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TABLE 8.-Salaries of special teachers of household arts in elementary schools, by amounts and by States.
Below $400 $400 $450 $500 $550 $600 $650 $700 $750 $800 $850 $900 $950 $1,000 $1,050 $1,100 $1,150 $1,200 $1,250 $1,300 $1,350 $1,400 $1,500
Section 11. COST OF HOUSEHOLD-ARTS SUPPLIES IN ELEMENTARY
Cost of sewing supplies.-The cost to the school per pupil per year for sewing lessons is reported by 163 schools as from twotenths of 1 cent to $4. The median cost is 25 cents, and for 50 per cent of the schools the cost falls between 10 and 50 cents per pupil per year. This cost varies of course not only with the amount of instruction, but also with the amount of sewing materials supplied to the pupil by the school authorities. The most frequently reported costs are, in cents, 2, 5, 9, 10, 15, 20, 25, 30, 35, 50, and 100. The full distribution of costs as reported follows:
. 8. 1.0 1.1
TABLE 9.-Yearly cost for sewing in elementary schools.
1 3. 8.
TABLE 10.-Cost of food per lesson in schools reporting such cost.
1 2. 7.
1 15. 0.
Cost of food per lesson in elementary cooking instruction.-The cost of food per pupil per lesson in the elementary school was reported by 182 schools and varied from one-half to 15 cents. The median cost is 2 cents, and 50 per cent of the schools pay from 2 to 3 cents per pupil per lesson for food materials. The distribution of costs follows:
In comparing relative costs to the school board of food material (mean cost of 2 cents per pupil per lesson) and textile materials (mean cost of 25 cents per pupil per year) the difference in time period considered is obvious. Assuming a school year of 35 weeks, more or less, the cost to the school board would be approximately $1 for each weekly cooking lesson given throughout the year, as compared with 25 cents a year for sewing supplies. In the latter case the cost of materials is often borne by the pupil or parents and may vary widely. The garments made, however, enter into the child's wardrobe and become of practical use.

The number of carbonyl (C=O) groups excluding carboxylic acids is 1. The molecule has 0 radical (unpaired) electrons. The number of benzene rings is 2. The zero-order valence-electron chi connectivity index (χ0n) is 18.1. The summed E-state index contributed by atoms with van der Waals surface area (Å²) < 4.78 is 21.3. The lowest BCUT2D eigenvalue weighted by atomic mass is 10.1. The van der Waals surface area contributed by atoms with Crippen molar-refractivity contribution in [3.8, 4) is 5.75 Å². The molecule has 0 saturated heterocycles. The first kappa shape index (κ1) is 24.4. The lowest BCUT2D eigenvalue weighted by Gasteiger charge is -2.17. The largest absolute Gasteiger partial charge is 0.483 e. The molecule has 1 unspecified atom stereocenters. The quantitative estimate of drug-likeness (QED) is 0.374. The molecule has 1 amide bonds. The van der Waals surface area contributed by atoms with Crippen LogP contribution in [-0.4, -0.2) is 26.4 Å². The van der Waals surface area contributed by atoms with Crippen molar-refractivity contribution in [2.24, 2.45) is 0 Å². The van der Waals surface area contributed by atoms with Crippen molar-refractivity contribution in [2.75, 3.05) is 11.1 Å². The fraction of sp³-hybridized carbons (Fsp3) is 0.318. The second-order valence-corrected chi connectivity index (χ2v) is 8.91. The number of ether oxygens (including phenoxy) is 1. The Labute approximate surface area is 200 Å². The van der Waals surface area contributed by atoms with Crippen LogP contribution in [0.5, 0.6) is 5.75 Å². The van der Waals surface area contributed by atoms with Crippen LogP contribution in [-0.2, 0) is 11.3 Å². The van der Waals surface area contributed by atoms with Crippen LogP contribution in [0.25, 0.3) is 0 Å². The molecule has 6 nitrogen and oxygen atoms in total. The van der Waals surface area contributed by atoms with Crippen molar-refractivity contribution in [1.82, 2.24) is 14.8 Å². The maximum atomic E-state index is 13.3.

IV. THE HIGH SCHOOL AND EDUCATION FOR THE
The American high school is both a college preparatory school and a finishing school. The pull of the college upon it has determined its curriculum in the past, and those students whose education was not to extend beyond the high school were formerly sent through a curriculum whose end point was the college. This is all changing, however, and the recognition that the high school must be the people's great vocational school, fitting for all lines of activity in the community-industrial, commercial, agricultural, household-has become the most fruitful principle in high-school organization. Not that our secondary education should be transformed into trade schools exclusively, but that alongside the college preparatory curriculum should be placed vocational curricula, each with its systematic cultural training as well as its definitely organized technical subjects leading to vocational efficiency in its appropriate field. Granted that nine-tenths of our young people who go into high schools are to go no further than the high school, what manner of course shall they pursue? The last word in education is to conserve all that there is of good in academic cultural training, but to add to it for every individual specialized preparation for some one useful vocation. This means, for our high schools, curricula that are combinations of academic and technical subjects, organized for definite end points of service, in the home and in outside employment.
The vocational dilemma of young women has been noted by many. On the one hand is the growing demand that they equip themselves as wage earners in some outside employment, and, on the other, their own interest in the vocation of homemaking and the social pressure that modern knowledge be applied in housekeeping. The average young woman must command two vocations, actual wage-earning and potential housekeeping. Shall she learn two vocations in high school?
At present the vocational adjustment for girls in high schools seems to be developing about as follows: Some young women choose outright an industrial or commercial course; in such cases there should be time allowed within it for a year or more of work in